Detection of Hemodynamically Significant Coronary Stenosis: CT Myocardial Perfusion versus Machine Learning CT Fractional Flow Reserve.
Radiology. 2019 Nov;293(2):305-314. doi: 10.1148/radiol.2019190098. Epub 2019 Sep 24.
Li Y, Yu M, Dai X, Lu Z, Shen C, Wang Y, Lu B, Zhang J.
Background: Direct intraindividual comparison of dynamic CT myocardial perfusion imaging (MPI) and machine learning (ML)-based CT fractional flow reserve (FFR) has not been explored for diagnosing hemodynamically significant coronary artery disease.
Purpose: To investigate the diagnostic performance of dynamic CT MPI and ML-based CT FFR for functional assessment of coronary stenosis.
Materials and Methods: Between January 2, 2017, and October 17, 2018, consecutive participants with stable angina were prospectively enrolled. All participants underwent dynamic CT MPI coronary CT angiography and invasive conventional coronary angiography (CCA) FFR within 2 weeks. Receiver operating characteristic (ROC) curve analysis was used to assess diagnostic performance.
Results: Eighty-six participants (mean age, 67 years ± 12 [standard deviation]; 67 men) with 157 target vessels were included for final analysis. The mean radiation doses for dynamic CT MPI and coronary CT angiography were 3.6 mSv ± 1.1 and 2.7 mSv ± 0.8, respectively. Myocardial blood flow (MBF) was lower in ischemic segments compared with nonischemic segments and reference segments (defined as the territory of vessels without stenosis) (75 mL/100 mL/min ± 20 vs 148 mL/100 mL/min ± 22 and 169 mL/100 mL/min ± 34, respectively, both P < .001). Similarly, CT FFR was also lower for hemodynamically significant lesions than for hemodynamically nonsignificant lesions (0.68 ± 0.1 vs 0.83 ± 0.1, respectively, P < .001). MBF had the largest area under the ROC curve (AUC) (using 99 mL/100 mL/min as a cutoff) among all parameters, outperforming ML-based CT FFR (AUC = 0.97 vs 0.85, P < .001). The vessel-based specificity and diagnostic accuracy of MBF were higher than those of ML-based CT FFR (93% vs 68%, P < .001 and 94% vs 78%, respectively, P = .04) whereas the sensitivity of both methods was similar (96% vs 88%, respectively, P = .11).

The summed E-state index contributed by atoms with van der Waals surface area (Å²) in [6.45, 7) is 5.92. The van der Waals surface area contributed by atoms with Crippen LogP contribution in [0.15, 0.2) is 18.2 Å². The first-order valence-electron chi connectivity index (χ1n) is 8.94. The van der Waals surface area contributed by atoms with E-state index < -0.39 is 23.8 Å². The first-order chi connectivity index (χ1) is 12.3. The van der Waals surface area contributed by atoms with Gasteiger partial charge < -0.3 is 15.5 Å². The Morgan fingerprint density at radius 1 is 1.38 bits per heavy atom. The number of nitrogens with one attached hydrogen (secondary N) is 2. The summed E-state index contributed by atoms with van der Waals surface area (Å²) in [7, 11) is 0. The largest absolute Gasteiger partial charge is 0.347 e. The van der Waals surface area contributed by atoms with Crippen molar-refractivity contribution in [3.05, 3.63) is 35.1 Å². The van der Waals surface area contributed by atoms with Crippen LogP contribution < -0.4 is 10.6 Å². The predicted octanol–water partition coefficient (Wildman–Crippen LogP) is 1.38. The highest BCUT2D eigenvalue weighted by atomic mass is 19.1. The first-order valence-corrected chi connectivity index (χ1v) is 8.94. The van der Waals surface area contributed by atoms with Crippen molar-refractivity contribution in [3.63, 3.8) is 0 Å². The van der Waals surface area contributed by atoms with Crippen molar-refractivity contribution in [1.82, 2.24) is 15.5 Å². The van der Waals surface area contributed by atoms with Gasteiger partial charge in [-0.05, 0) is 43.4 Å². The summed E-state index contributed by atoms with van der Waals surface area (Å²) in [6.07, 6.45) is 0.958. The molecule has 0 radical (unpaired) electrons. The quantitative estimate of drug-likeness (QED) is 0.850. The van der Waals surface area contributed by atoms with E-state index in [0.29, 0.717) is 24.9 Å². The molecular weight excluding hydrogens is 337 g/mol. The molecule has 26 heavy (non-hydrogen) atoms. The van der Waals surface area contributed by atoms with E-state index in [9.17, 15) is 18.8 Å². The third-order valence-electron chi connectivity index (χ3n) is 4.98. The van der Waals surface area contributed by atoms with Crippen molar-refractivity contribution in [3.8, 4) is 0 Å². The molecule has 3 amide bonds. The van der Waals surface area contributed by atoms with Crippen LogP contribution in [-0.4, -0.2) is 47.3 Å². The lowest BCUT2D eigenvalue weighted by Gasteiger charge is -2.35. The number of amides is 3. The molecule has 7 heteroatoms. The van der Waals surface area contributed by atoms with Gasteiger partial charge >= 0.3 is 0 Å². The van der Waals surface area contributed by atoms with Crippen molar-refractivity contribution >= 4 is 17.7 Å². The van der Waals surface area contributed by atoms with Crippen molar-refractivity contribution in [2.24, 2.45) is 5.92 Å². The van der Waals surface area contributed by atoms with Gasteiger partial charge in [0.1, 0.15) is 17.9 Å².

Conclusion: Dynamic CT myocardial perfusion imaging was able to help accurately evaluate the hemodynamic significance of coronary stenosis using a reduced amount of radiation. In addition, the myocardial blood flow derived from dynamic CT myocardial perfusion imaging outperformed machine learning-based CT fractional flow reserve for identifying lesions causing ischemia.
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